Coffee tasting

All those who roast coffee, and most of the sellers, taste the final product in what is known as “coffee cupping / tasting.” As with a real wine tasting, coffee is not swallowed. When tasting the coffee, simply slurp it, spreading it in the mouth to observe the whole variety of aspects, then remove it from the mouth in a container located nearby.

Expert “tasters” begin by frying a small batch of coffee beans. Then they grind the beans and put them into a cup. Next, they pour hot water over the ground coffee and they start by observing the aroma and then by tasting the coffee. Expert coffee tasters never swallow the coffee they have just tasted because this would diminish the acuity of their taste buds.

Tasting coffee is an art. Tasters must taste between 15 and 20 types of coffee a day, without losing the distinctive qualities of any of them. Because taste is a personal thing, there will never be two tasters to completely agree with each other over the final product. The coffee tasting ceremony has become more scientific.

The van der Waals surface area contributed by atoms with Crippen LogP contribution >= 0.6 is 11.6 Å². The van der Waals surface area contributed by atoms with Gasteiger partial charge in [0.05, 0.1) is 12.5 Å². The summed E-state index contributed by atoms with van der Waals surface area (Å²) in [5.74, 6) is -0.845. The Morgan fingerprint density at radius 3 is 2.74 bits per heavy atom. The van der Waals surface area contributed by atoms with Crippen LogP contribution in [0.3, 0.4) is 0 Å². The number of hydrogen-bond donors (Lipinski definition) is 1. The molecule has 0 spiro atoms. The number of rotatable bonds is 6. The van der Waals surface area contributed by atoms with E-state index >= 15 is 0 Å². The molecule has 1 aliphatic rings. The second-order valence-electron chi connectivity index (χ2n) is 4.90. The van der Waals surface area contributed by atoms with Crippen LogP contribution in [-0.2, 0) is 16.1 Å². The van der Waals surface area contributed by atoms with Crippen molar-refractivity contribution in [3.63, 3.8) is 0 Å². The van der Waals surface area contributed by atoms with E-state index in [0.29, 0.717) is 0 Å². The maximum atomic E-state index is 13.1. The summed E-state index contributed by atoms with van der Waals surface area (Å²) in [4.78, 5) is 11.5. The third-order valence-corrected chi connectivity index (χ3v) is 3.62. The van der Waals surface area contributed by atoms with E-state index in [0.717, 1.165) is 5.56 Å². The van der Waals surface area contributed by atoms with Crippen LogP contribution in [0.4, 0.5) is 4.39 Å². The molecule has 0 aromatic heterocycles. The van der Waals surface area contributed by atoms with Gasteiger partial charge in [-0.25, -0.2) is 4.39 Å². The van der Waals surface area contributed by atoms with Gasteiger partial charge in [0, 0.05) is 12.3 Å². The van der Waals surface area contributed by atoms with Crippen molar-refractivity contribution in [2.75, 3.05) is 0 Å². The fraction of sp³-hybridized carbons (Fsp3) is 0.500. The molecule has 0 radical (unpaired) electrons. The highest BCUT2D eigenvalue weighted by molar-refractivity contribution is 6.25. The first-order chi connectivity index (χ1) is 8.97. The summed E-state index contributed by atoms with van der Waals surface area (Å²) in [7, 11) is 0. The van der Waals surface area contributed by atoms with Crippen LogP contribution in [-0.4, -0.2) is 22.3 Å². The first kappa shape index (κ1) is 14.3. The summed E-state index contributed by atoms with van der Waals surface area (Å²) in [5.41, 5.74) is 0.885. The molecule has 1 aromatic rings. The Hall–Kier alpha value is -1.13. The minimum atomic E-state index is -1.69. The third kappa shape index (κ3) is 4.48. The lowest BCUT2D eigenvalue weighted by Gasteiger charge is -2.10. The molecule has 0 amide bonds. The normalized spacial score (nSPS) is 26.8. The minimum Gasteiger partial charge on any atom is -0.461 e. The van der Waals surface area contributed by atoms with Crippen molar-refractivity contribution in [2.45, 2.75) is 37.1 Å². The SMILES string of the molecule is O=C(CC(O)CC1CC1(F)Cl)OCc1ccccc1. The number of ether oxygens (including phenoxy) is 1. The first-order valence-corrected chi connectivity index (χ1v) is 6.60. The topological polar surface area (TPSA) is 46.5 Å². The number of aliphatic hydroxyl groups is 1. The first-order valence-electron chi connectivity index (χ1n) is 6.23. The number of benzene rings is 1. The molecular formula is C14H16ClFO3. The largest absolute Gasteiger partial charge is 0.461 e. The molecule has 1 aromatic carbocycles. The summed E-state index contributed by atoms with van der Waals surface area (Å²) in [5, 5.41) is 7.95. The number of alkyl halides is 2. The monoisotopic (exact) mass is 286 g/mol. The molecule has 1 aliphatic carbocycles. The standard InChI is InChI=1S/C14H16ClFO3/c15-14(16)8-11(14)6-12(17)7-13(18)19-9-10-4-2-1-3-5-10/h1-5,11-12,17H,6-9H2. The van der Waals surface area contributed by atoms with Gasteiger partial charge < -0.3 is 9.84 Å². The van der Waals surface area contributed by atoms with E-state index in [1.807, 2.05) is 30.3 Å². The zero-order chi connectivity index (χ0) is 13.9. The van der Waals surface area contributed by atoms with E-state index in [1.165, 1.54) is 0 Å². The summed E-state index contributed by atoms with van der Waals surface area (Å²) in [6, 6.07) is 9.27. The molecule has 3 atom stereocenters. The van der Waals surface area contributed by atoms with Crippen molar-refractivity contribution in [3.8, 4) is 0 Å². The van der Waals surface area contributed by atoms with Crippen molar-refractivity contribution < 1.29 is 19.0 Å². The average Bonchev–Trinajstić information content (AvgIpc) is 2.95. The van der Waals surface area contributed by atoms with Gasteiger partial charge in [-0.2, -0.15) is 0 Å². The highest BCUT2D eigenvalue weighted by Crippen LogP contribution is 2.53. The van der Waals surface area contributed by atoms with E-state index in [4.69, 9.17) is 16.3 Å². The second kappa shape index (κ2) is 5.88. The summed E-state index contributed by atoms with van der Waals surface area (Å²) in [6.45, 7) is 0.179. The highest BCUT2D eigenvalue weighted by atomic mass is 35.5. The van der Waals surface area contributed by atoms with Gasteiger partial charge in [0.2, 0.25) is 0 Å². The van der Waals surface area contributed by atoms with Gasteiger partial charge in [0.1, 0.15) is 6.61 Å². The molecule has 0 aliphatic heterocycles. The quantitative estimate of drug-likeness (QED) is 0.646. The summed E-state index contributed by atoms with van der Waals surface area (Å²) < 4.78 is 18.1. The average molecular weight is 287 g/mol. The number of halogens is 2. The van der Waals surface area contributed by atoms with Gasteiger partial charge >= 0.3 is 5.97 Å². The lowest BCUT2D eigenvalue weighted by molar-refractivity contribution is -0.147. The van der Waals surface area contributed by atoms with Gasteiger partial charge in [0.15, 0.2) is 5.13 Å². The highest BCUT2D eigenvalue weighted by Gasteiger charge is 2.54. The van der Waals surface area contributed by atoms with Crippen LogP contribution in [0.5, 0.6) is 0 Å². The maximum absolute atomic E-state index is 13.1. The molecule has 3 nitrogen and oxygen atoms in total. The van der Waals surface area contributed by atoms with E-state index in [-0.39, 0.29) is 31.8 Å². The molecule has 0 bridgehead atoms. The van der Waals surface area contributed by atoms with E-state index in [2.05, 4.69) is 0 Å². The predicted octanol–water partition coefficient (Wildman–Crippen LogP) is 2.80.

Machines were invented to help the tasters to perfect their art and to ensure product continuity. Agtron is an electronic machine that measures the color of ground coffee after roasting. Gloria Jean’s sets a roasting standard for each type of beans, and each batch is measured accurately.

After the coffee is packed in valve bags, in order to maintain freshness, the oxygen levels are checked twice. The first verification is done the same day the coffee is roasted. The second verification is done the following day. If the oxygen level increases, it means that either the bag was not sealed properly, or that the unidirectional valve does not work properly. If, on a second check, the oxygen level is lower, then the coffee will maintain its freshness 12 months thereon.